Winners Take All
The Elite Charade of Changing the WorldBook - 2018
The New York Times bestselling, groundbreaking investigation of how the global elite's efforts to "change the world" preserve the status quo and obscure their role in causing the problems they later seek to solve. An essential read for understanding some of the egregious abuses of power that dominate today&;s news.
Former New York Times columnist Anand Giridharadas takes us into the inner sanctums of a new gilded age, where the rich and powerful fight for equality and justice any way they can--except ways that threaten the social order and their position atop it. We see how they rebrand themselves as saviors of the poor; how they lavishly reward "thought leaders" who redefine "change" in winner-friendly ways; and how they constantly seek to do more good, but never less harm. We hear the limousine confessions of a celebrated foundation boss; witness an American president hem and haw about his plutocratic benefactors; and attend a cruise-ship conference where entrepreneurs celebrate their own self-interested magnanimity.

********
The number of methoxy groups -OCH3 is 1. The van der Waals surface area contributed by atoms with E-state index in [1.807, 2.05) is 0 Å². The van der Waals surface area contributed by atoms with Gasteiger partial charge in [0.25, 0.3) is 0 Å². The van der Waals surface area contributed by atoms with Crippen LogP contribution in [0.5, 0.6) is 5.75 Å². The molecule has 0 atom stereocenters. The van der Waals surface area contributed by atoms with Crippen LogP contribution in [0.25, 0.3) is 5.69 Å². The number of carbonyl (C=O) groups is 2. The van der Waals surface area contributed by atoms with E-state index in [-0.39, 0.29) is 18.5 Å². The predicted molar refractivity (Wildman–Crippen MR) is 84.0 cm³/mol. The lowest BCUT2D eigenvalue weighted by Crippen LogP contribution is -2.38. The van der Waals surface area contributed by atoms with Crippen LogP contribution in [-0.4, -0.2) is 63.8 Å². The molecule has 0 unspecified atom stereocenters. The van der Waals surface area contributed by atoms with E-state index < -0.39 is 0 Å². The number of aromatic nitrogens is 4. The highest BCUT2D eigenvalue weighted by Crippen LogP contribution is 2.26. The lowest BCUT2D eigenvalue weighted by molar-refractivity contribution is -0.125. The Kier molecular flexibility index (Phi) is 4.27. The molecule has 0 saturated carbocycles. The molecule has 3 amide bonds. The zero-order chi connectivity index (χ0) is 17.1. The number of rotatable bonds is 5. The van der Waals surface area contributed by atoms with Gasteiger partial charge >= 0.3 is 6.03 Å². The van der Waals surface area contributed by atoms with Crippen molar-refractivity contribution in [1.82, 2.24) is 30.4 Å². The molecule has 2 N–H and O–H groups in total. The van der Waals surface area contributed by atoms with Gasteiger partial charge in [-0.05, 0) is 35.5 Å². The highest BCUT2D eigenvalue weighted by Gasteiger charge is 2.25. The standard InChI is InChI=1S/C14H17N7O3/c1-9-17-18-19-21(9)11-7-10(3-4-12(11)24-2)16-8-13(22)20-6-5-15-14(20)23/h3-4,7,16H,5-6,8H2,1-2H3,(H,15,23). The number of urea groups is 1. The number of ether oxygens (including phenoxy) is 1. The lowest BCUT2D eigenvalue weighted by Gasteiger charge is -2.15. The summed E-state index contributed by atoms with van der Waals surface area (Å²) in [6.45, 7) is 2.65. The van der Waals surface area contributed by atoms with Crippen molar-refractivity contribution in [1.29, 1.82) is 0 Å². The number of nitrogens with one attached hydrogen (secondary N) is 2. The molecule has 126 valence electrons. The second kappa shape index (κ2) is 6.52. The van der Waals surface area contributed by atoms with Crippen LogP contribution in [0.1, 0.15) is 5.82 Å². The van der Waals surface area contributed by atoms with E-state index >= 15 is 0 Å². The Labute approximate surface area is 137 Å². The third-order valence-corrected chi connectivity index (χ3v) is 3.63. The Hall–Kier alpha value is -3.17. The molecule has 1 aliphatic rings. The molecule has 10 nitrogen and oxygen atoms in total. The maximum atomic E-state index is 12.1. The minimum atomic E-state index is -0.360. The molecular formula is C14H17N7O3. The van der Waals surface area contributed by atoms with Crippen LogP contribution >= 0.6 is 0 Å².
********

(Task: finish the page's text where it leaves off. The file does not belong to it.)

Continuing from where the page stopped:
Giridharadas asks hard questions: Why, for example, should our gravest problems be solved by the unelected upper crust instead of the public institutions it erodes by lobbying and dodging taxes? He also points toward an answer: Rather than rely on scraps from the winners, we must take on the grueling democratic work of building more robust, egalitarian institutions and truly changing the world. A call to action for elites and everyday citizens alike.
Baker & Taylor
The author of The True American presents a scathing insider's report on the realities of the global elite's efforts to tackle important world issues through philanthropy and free enterprise while ignoring their direct role in creating the problems.
Presents an insider's report on the realities of the global elite's efforts to tackle important world issues through philanthropy and free enterprise while ignoring their direct role in creating the problems.